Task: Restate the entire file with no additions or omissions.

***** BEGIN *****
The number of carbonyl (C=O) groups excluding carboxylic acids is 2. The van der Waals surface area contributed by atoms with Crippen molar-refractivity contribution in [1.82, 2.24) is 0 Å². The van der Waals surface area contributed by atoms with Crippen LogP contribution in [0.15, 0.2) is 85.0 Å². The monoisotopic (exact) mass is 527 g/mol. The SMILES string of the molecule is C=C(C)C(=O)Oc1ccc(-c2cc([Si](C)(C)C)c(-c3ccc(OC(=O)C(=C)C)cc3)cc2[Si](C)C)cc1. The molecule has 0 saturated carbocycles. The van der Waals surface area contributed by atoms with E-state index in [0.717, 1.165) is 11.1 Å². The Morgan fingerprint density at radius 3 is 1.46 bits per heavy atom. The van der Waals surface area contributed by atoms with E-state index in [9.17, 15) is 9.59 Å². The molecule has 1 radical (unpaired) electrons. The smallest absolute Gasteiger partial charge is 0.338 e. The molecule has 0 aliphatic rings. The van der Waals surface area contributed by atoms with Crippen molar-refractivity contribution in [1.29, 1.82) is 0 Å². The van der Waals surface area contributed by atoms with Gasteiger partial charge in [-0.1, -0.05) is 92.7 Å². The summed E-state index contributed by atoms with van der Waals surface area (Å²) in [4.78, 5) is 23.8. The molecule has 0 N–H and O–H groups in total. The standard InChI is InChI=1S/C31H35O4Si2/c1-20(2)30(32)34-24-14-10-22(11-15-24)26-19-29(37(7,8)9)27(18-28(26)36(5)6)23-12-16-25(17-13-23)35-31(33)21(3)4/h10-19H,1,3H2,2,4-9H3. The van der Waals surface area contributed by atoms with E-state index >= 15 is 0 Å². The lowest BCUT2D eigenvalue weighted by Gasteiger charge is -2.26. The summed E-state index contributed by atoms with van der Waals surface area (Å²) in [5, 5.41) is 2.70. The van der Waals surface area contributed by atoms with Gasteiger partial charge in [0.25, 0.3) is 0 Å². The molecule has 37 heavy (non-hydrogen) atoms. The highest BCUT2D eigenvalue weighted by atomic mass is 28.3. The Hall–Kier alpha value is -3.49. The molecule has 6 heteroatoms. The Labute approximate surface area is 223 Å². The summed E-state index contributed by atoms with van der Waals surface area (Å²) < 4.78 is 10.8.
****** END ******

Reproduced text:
The number of carbonyl (C=O) groups excluding carboxylic acids is 2. The van der Waals surface area contributed by atoms with Crippen molar-refractivity contribution in [1.82, 2.24) is 0 Å². The van der Waals surface area contributed by atoms with Crippen LogP contribution in [0.15, 0.2) is 85.0 Å². The monoisotopic (exact) mass is 527 g/mol. The SMILES string of the molecule is C=C(C)C(=O)Oc1ccc(-c2cc([Si](C)(C)C)c(-c3ccc(OC(=O)C(=C)C)cc3)cc2[Si](C)C)cc1. The molecule has 0 saturated carbocycles. The van der Waals surface area contributed by atoms with E-state index in [0.717, 1.165) is 11.1 Å². The Morgan fingerprint density at radius 3 is 1.46 bits per heavy atom. The van der Waals surface area contributed by atoms with E-state index in [9.17, 15) is 9.59 Å². The molecule has 1 radical (unpaired) electrons. The smallest absolute Gasteiger partial charge is 0.338 e. The molecule has 0 aliphatic rings. The van der Waals surface area contributed by atoms with Crippen molar-refractivity contribution in [1.29, 1.82) is 0 Å². The van der Waals surface area contributed by atoms with Gasteiger partial charge in [-0.1, -0.05) is 92.7 Å². The summed E-state index contributed by atoms with van der Waals surface area (Å²) in [4.78, 5) is 23.8. The molecule has 0 N–H and O–H groups in total. The standard InChI is InChI=1S/C31H35O4Si2/c1-20(2)30(32)34-24-14-10-22(11-15-24)26-19-29(37(7,8)9)27(18-28(26)36(5)6)23-12-16-25(17-13-23)35-31(33)21(3)4/h10-19H,1,3H2,2,4-9H3. The van der Waals surface area contributed by atoms with E-state index >= 15 is 0 Å². The lowest BCUT2D eigenvalue weighted by Gasteiger charge is -2.26. The summed E-state index contributed by atoms with van der Waals surface area (Å²) in [5, 5.41) is 2.70. The van der Waals surface area contributed by atoms with Gasteiger partial charge in [0.25, 0.3) is 0 Å². The molecule has 37 heavy (non-hydrogen) atoms. The highest BCUT2D eigenvalue weighted by atomic mass is 28.3. The Hall–Kier alpha value is -3.49. The molecule has 6 heteroatoms. The Labute approximate surface area is 223 Å². The summed E-state index contributed by atoms with van der Waals surface area (Å²) < 4.78 is 10.8.